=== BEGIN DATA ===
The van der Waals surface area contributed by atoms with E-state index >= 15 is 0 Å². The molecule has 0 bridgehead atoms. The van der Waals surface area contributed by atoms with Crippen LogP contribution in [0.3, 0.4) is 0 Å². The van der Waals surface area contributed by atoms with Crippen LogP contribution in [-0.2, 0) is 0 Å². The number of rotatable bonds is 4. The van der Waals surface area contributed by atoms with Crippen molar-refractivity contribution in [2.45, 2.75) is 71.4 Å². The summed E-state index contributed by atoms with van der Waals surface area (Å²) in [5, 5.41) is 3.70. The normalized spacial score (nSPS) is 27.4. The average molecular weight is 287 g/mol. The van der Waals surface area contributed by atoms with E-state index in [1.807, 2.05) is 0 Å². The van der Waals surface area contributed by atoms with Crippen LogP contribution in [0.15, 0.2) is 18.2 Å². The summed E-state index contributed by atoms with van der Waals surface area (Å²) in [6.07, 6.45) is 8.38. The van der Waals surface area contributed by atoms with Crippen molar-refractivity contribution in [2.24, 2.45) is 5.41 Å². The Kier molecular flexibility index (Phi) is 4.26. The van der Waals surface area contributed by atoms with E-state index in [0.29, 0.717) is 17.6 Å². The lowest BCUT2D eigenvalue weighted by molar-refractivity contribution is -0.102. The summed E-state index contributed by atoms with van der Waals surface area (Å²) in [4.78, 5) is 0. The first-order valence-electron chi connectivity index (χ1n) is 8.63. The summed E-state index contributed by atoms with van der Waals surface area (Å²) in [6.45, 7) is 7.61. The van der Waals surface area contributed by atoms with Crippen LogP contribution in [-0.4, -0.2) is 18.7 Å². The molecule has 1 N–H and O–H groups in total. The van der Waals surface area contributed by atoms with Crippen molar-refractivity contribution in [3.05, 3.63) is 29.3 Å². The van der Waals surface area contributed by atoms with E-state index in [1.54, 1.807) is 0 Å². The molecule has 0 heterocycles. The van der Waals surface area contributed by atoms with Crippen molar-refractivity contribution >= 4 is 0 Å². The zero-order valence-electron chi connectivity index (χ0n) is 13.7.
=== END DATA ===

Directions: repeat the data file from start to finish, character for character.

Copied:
The van der Waals surface area contributed by atoms with E-state index >= 15 is 0 Å². The molecule has 0 bridgehead atoms. The van der Waals surface area contributed by atoms with Crippen LogP contribution in [0.3, 0.4) is 0 Å². The van der Waals surface area contributed by atoms with Crippen LogP contribution in [-0.2, 0) is 0 Å². The number of rotatable bonds is 4. The van der Waals surface area contributed by atoms with Crippen molar-refractivity contribution in [2.45, 2.75) is 71.4 Å². The summed E-state index contributed by atoms with van der Waals surface area (Å²) in [5, 5.41) is 3.70. The normalized spacial score (nSPS) is 27.4. The average molecular weight is 287 g/mol. The van der Waals surface area contributed by atoms with E-state index in [1.807, 2.05) is 0 Å². The van der Waals surface area contributed by atoms with Crippen LogP contribution in [0.15, 0.2) is 18.2 Å². The summed E-state index contributed by atoms with van der Waals surface area (Å²) in [6.07, 6.45) is 8.38. The van der Waals surface area contributed by atoms with Crippen molar-refractivity contribution in [2.24, 2.45) is 5.41 Å². The Kier molecular flexibility index (Phi) is 4.26. The van der Waals surface area contributed by atoms with E-state index in [0.29, 0.717) is 17.6 Å². The lowest BCUT2D eigenvalue weighted by molar-refractivity contribution is -0.102. The summed E-state index contributed by atoms with van der Waals surface area (Å²) in [4.78, 5) is 0. The first-order valence-electron chi connectivity index (χ1n) is 8.63. The summed E-state index contributed by atoms with van der Waals surface area (Å²) in [6.45, 7) is 7.61. The van der Waals surface area contributed by atoms with Crippen LogP contribution in [-0.4, -0.2) is 18.7 Å². The molecule has 1 N–H and O–H groups in total. The van der Waals surface area contributed by atoms with Crippen molar-refractivity contribution in [3.05, 3.63) is 29.3 Å². The van der Waals surface area contributed by atoms with E-state index in [1.54, 1.807) is 0 Å². The molecule has 0 heterocycles. The van der Waals surface area contributed by atoms with Crippen molar-refractivity contribution >= 4 is 0 Å². The zero-order valence-electron chi connectivity index (χ0n) is 13.7.